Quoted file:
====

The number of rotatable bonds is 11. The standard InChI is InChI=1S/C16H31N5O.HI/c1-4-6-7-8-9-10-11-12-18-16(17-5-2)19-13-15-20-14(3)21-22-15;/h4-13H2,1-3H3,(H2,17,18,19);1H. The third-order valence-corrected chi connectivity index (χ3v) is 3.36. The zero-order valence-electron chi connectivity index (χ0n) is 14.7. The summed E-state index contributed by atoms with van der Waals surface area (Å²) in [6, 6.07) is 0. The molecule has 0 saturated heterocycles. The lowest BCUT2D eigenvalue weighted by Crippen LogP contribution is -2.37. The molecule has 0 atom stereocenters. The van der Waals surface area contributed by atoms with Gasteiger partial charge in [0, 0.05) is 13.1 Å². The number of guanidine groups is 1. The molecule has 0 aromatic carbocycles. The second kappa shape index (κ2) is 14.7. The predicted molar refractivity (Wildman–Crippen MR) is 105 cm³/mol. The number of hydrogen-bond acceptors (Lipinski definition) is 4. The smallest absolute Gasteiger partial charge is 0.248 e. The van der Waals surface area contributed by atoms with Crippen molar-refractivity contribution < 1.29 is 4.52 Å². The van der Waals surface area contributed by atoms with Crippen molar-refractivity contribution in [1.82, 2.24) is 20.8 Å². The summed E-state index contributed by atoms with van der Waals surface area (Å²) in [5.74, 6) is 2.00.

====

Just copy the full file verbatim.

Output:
The number of rotatable bonds is 11. The standard InChI is InChI=1S/C16H31N5O.HI/c1-4-6-7-8-9-10-11-12-18-16(17-5-2)19-13-15-20-14(3)21-22-15;/h4-13H2,1-3H3,(H2,17,18,19);1H. The third-order valence-corrected chi connectivity index (χ3v) is 3.36. The zero-order valence-electron chi connectivity index (χ0n) is 14.7. The summed E-state index contributed by atoms with van der Waals surface area (Å²) in [6, 6.07) is 0. The molecule has 0 saturated heterocycles. The lowest BCUT2D eigenvalue weighted by Crippen LogP contribution is -2.37. The molecule has 0 atom stereocenters. The van der Waals surface area contributed by atoms with Gasteiger partial charge in [0, 0.05) is 13.1 Å². The number of guanidine groups is 1. The molecule has 0 aromatic carbocycles. The second kappa shape index (κ2) is 14.7. The predicted molar refractivity (Wildman–Crippen MR) is 105 cm³/mol. The number of hydrogen-bond acceptors (Lipinski definition) is 4. The smallest absolute Gasteiger partial charge is 0.248 e. The van der Waals surface area contributed by atoms with Crippen molar-refractivity contribution < 1.29 is 4.52 Å². The van der Waals surface area contributed by atoms with Crippen molar-refractivity contribution in [1.82, 2.24) is 20.8 Å². The summed E-state index contributed by atoms with van der Waals surface area (Å²) in [5.74, 6) is 2.00.